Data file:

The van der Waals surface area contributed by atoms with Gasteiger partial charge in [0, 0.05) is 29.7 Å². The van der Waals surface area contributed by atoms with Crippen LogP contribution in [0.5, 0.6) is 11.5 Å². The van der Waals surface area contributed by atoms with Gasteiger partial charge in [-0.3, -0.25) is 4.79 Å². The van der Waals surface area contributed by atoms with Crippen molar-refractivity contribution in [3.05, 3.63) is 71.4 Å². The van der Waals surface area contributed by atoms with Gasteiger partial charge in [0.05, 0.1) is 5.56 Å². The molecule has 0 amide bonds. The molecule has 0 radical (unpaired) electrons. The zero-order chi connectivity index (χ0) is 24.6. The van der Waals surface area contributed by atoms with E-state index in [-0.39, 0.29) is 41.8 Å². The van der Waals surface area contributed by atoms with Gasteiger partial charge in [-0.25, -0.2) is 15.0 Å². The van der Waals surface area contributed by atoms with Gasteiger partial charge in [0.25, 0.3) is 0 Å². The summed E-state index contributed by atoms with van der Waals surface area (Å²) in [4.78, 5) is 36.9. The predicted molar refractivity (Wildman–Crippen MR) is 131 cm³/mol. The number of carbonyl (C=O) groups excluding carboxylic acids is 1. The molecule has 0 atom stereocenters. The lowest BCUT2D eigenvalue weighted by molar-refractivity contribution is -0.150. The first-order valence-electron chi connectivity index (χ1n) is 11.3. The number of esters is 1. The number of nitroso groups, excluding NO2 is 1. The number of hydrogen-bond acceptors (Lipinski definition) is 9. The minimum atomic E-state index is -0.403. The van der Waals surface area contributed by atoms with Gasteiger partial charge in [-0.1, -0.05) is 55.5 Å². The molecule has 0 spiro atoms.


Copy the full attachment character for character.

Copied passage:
The van der Waals surface area contributed by atoms with Gasteiger partial charge in [0, 0.05) is 29.7 Å². The van der Waals surface area contributed by atoms with Crippen LogP contribution in [0.5, 0.6) is 11.5 Å². The van der Waals surface area contributed by atoms with Gasteiger partial charge in [-0.3, -0.25) is 4.79 Å². The van der Waals surface area contributed by atoms with Crippen molar-refractivity contribution in [3.05, 3.63) is 71.4 Å². The van der Waals surface area contributed by atoms with Gasteiger partial charge in [0.05, 0.1) is 5.56 Å². The molecule has 0 amide bonds. The molecule has 0 radical (unpaired) electrons. The zero-order chi connectivity index (χ0) is 24.6. The van der Waals surface area contributed by atoms with E-state index in [-0.39, 0.29) is 41.8 Å². The van der Waals surface area contributed by atoms with Gasteiger partial charge in [-0.25, -0.2) is 15.0 Å². The van der Waals surface area contributed by atoms with Gasteiger partial charge in [0.25, 0.3) is 0 Å². The summed E-state index contributed by atoms with van der Waals surface area (Å²) in [4.78, 5) is 36.9. The predicted molar refractivity (Wildman–Crippen MR) is 131 cm³/mol. The number of carbonyl (C=O) groups excluding carboxylic acids is 1. The molecule has 0 atom stereocenters. The lowest BCUT2D eigenvalue weighted by molar-refractivity contribution is -0.150. The first-order valence-electron chi connectivity index (χ1n) is 11.3. The number of esters is 1. The number of nitroso groups, excluding NO2 is 1. The number of hydrogen-bond acceptors (Lipinski definition) is 9. The minimum atomic E-state index is -0.403. The van der Waals surface area contributed by atoms with Gasteiger partial charge in [-0.1, -0.05) is 55.5 Å². The molecule has 0 spiro atoms.